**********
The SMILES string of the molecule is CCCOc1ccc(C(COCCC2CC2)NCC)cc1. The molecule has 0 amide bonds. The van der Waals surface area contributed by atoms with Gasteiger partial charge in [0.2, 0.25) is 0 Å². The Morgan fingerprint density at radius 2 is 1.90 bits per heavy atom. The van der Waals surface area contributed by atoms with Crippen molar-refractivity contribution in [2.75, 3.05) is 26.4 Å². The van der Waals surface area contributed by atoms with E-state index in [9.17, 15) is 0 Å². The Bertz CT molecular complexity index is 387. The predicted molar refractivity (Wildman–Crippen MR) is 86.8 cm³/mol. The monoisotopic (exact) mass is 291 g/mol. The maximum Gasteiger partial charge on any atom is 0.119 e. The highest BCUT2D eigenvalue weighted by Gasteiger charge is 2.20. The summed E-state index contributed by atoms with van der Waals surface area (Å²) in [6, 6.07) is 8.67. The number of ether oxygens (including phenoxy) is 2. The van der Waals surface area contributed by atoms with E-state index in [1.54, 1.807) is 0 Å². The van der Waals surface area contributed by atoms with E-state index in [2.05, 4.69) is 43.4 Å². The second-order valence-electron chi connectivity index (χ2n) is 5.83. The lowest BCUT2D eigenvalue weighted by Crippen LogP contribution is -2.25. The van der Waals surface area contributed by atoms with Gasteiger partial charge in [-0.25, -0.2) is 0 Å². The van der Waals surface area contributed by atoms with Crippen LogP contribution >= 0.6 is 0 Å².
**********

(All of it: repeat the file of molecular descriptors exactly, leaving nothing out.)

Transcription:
The SMILES string of the molecule is CCCOc1ccc(C(COCCC2CC2)NCC)cc1. The molecule has 0 amide bonds. The van der Waals surface area contributed by atoms with Gasteiger partial charge in [0.2, 0.25) is 0 Å². The Morgan fingerprint density at radius 2 is 1.90 bits per heavy atom. The van der Waals surface area contributed by atoms with Crippen molar-refractivity contribution in [2.75, 3.05) is 26.4 Å². The van der Waals surface area contributed by atoms with E-state index in [9.17, 15) is 0 Å². The Bertz CT molecular complexity index is 387. The predicted molar refractivity (Wildman–Crippen MR) is 86.8 cm³/mol. The monoisotopic (exact) mass is 291 g/mol. The maximum Gasteiger partial charge on any atom is 0.119 e. The highest BCUT2D eigenvalue weighted by Gasteiger charge is 2.20. The summed E-state index contributed by atoms with van der Waals surface area (Å²) in [6, 6.07) is 8.67. The number of ether oxygens (including phenoxy) is 2. The van der Waals surface area contributed by atoms with E-state index in [1.54, 1.807) is 0 Å². The van der Waals surface area contributed by atoms with E-state index in [2.05, 4.69) is 43.4 Å². The second-order valence-electron chi connectivity index (χ2n) is 5.83. The lowest BCUT2D eigenvalue weighted by Crippen LogP contribution is -2.25. The van der Waals surface area contributed by atoms with Gasteiger partial charge in [-0.25, -0.2) is 0 Å². The van der Waals surface area contributed by atoms with Crippen LogP contribution >= 0.6 is 0 Å².